"Let the authority of the English government perish, rather than be maintained by iniquity. Better would it be to restrain the turbulence of the natives by the authority of the sword, and to make them amenable to law and justice by an effectual and vigorous police, than to grind them to powder by all manner of disabilities and incapacities. Better (said he,) to hang or drown people at once, than by an unrelenting persecution to beggar and starve them." 

‘The moderation and humanity of the present times have, in some measure, justified the wisdom of his observations.

'Dr. Johnson was often accused of prejudices, nay, antipathy, with regard to the natives of Scotland. Surely, so illiberal a prejudice never entered his mind: and it is well known, many natives of that respectable country possessed a large share in his esteem; nor were any of them ever excluded from his good offices, as far as opportunity permitted. True it is, he considered the Scotch, nationally, as a crafty, designing people, eagerly attentive to their own interest, and too apt to overlook the claims and pretentions of other people.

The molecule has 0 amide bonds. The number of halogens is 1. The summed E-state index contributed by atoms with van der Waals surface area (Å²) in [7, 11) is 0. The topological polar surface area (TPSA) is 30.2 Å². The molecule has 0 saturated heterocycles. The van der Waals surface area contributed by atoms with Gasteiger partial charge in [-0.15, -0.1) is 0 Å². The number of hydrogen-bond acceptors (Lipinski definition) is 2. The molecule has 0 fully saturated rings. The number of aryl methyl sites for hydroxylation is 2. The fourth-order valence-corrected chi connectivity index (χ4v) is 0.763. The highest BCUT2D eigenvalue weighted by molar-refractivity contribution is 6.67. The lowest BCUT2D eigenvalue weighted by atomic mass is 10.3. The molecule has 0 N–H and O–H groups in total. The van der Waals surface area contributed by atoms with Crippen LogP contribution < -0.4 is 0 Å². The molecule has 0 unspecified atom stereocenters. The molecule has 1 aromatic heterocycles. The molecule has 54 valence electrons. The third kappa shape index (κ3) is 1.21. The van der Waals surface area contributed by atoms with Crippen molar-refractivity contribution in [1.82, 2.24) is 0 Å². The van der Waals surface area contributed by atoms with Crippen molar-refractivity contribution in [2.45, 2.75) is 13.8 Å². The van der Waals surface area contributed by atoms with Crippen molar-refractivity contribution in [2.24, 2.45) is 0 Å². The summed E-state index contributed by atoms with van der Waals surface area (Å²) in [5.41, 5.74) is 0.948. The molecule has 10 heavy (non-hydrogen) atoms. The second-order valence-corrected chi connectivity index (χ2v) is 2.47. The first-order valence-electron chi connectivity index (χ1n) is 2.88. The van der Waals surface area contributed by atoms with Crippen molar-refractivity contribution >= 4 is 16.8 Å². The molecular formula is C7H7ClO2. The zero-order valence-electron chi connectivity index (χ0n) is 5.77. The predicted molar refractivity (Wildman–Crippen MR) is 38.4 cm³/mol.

‘"While they confine their benevolence, in a manner, exclusively to those of their own country, they expect to share in the good offices of other people.

Now (said Johnson,) this principle is either right or wrong; if right, we should do well to imitate such conduct; if wrong, we cannot too much detest it."